Georgia Tech (3-2) at BYU (3-2)
7 p.m. (ESPNU)
Line: BYU by 7
Series Record: BYU 2-1
Five things to watch when Georgia Tech plays BYU on Saturday:
SACK LEADERS: BYU and Georgia Tech each have a defensive standout closing in on a school sack record. Jeremiah Attaochu ranks sixth all-time for the Yellow Jackets with 21 sacks. Attaochu needs just 10.5 to break the school record. Kyle Van Noy has 23 career sacks for BYU and needs 11 more to break the school record. Both players rank in the FBS top 5 for career sacks.
RUNNING MAN: Georgia Tech's backfield will need huge numbers to keep BYU on its heels. David Sims will be the focal point of that attack and he has been a solid back for the Yellow Jackets so far. Sims leads the team and is ninth in the ACC in rushing (65.0 ypg). He also ranks third in the ACC in scoring (8.4 ppg)
HOLD THE BALL: Time of possession could play into Georgia Tech's favor if BYU's fast-paced offense sputters early. The Yellow Jackets rank third nationally in average time of possession (34:47) and have won that battle in each of their last four games. Georgia Tech held the ball for nearly 14 minutes in the first quarter alone in a 45-30 loss to Miami.
HINE RETURNS: BYU regains a potent special teams threat with Adam Hine set to resume kick returning duties this weekend. Hine, a sophomore running back, sat out last week's 31-14 victory over Utah State after sustaining a concussion a week earlier against Middle Tennessee. He ranks no. 2 nationally with 34.57 kickoff return yards per game.
NO BIG PLAYS: BYU ranks No. 18 nationally in scoring defense in large part because the Cougars keep opposing offenses in front of them. The Cougars allow only nine plays per game that go 10 yards or longer and have allowed only 45 such plays this season. BYU ranks No. 7 nationally in that defensive category.
PROVO, Utah — When BYU running back Jamaal Williams suffered a nasty concussion in a loss to Utah last month, his thoughts turned to his mother.
Williams wasn't worried about if he had suffered a serious neck injury or if he would be able to play again this season. He was more concerned about disappointing his mom.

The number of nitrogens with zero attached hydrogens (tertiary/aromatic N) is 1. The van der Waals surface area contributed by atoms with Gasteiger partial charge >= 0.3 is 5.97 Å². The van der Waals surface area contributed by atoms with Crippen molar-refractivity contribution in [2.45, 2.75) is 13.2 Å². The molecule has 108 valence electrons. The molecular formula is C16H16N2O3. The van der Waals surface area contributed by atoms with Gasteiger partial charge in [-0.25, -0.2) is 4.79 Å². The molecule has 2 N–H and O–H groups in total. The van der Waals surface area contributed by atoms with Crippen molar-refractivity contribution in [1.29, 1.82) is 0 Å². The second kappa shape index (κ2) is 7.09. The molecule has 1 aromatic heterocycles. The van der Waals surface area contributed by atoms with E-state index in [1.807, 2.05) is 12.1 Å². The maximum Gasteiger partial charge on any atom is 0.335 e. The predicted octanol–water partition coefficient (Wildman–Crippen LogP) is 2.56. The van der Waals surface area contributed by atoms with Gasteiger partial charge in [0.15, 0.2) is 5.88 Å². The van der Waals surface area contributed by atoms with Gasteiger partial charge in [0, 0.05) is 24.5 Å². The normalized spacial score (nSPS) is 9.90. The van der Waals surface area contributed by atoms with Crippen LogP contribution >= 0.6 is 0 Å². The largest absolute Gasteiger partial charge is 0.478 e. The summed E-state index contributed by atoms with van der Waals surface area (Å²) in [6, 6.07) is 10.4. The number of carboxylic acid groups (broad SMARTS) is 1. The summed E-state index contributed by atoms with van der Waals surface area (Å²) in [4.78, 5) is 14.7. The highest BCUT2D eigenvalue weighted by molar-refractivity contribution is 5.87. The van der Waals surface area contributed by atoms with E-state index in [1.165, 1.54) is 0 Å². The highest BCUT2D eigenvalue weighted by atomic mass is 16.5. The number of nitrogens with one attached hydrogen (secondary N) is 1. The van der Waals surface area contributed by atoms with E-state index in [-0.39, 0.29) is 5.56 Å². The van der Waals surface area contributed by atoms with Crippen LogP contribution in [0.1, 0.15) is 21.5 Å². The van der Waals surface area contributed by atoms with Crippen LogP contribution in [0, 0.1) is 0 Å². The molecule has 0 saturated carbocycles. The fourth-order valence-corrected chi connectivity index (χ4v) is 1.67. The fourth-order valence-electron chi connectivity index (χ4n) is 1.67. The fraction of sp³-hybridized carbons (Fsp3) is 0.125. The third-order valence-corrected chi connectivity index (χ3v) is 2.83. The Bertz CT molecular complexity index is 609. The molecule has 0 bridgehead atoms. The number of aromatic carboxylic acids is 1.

"When I got hurt, I feel like I let her down," Williams said. "And the next game, when I came back, I felt like I was playing for her to show her that I was going to be ready and be the same Jamaal."
The good news for BYU is Williams finally feels like the same Jamaal again. It's also bad news for Georgia Tech.
No team understands the damage Williams can do better than the Yellow Jackets, who face the Cougars in Provo on Saturday. Georgia Tech had no answer for him a year ago. He rushed for 107 yards and three touchdowns on 28 carries in a 41-17 BYU victory. It was one of three games where Williams had more than 100 yards on the ground during his freshman season.
It ended up being a game where Williams, who has tallied 457 yards on 90 carries this season, proved he could be a special runner for the Cougars.
"It was just my opportunity to show what I can do," Williams said. "I wasn't a normal freshman. I was here to play and show that I could contribute to the offense."
Slowing down Williams is only one concern for Georgia Tech. The Yellow Jackets also need to figure out how to move the ball against a stout BYU defense.
Georgia Tech ranks eighth nationally in third-down conversion percentage (.542), but failed to convert a single third down against the Cougars a year ago.
"Physically, on the edge, they got after us pretty good," Yellow Jackets coach Paul Johnson said. "We were 0-for-10 on third down and we had one third down that was less than five yards. So we got ourselves behind the eight ball. They did a great job."
How well Georgia Tech fares against BYU this season could come down to the team's ability to set the tone on the ground. The Yellow Jackets average 300 rushing yards per game, while the Cougars allow just 132.6 rushing yards per contest.